Title IX Exemptions: Silent Discrimination within Higher Education

Personal Narrative written by Kellen Haas

Published with permission The Tiger at Clemson University


Picture this: you wake up and go to your class at nine in the morning. It’s a beautiful April morning, but you start to notice as you pass people on campus that you’re getting quite a few dirty looks. You go to the bathroom and two girls go in after you. You can feel the tension in the air, and you can’t help but think that they are judging you because of who you are. You wash your hands and as you leave you can feel them start talking about you, so you choke back tears and force the knot in your throat down. That’s when you realize that they all know you’re gay, and they associate you with this burdening concept of sin. They think that you’re toxic. All of that just because of you who you love.

This was my entire sophomore year at Anderson University. The worst part was not the hate that I received from a community that claims to be Christian, but rather, the fact that there was no protection or help for me. Anderson University is one of the hundreds of colleges and universities in the United States that have exemptions from Title IX (which allow campuses to discriminate due to religious preferences). They can discriminate against a person based on their sexual orientation, gender identity, whether they are pregnant outside of marriage or have sex outside of marriage and women who have had an abortion. There are far too many people who do not even know that this is an issue.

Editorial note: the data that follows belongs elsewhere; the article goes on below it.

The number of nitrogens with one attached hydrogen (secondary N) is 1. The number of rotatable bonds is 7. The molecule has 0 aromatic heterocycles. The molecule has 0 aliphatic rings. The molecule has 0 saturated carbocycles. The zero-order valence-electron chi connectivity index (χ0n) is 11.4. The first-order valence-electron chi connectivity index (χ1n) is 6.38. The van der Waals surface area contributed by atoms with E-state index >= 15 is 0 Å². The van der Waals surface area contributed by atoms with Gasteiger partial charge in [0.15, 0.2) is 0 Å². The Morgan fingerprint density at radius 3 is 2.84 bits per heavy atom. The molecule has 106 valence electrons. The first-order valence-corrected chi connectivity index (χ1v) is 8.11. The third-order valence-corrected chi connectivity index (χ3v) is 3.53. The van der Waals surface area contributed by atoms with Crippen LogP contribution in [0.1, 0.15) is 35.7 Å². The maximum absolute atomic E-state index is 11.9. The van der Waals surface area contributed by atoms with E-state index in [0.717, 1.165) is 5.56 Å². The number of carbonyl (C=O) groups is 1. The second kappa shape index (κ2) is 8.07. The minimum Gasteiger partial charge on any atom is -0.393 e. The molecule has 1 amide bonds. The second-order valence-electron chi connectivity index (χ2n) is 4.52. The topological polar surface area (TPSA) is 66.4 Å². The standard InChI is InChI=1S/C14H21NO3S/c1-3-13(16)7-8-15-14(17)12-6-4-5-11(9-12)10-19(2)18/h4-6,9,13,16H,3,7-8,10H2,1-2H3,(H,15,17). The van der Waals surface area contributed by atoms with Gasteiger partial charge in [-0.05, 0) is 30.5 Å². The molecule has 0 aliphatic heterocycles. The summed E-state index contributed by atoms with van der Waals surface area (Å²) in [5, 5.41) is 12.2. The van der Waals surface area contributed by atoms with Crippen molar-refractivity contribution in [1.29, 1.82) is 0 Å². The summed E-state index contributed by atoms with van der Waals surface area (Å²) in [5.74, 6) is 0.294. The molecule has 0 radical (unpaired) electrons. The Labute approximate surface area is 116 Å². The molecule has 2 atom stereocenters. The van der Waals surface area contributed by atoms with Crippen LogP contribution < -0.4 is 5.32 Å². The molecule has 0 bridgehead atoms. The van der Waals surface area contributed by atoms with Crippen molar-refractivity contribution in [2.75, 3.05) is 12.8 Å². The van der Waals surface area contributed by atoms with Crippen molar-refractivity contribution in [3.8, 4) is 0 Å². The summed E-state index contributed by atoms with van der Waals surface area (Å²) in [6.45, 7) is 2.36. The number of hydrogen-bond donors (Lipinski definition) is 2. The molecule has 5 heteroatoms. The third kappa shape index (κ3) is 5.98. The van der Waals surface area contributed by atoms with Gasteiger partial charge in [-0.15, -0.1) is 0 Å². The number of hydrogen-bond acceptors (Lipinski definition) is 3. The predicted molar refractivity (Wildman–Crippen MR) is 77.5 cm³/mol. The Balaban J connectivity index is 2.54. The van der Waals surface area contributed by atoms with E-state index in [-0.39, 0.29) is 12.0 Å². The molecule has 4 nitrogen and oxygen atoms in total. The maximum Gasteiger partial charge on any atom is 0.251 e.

Around March of my freshman year at AU, I decided to apply to be an RA to get more involved. I applied and went through the entire interview process, and then was hired. My family was proud, and my friends were so excited for me. Shortly after starting the job I had already become a part of the residence life “family.” During a staff meeting, in our orientation period, we were asked to read and sign our RA contracts. There were a few points stipulated in the contract, but the only one I was really concerned with was the one that stated, “residence advisors may not date another resident advisor that is on the same staff.” This concerned me because at the time I was dating someone who had applied to be an RA and was accepted onto the same staff. At any public university, this stipulation would mean that if two people were in a relationship prior to becoming RAs, and were placed on the same staff, then they would need to notify residence life. The outcome would more than likely be that they would be moved to different staffs. My girlfriend and I didn’t say anything at the meeting, in which all the other RAs were present, but instead decided to inform our Residence Director of our relationship a few days after signing the contract. We were afraid of the repercussions from residence life as well as being judged by our peers.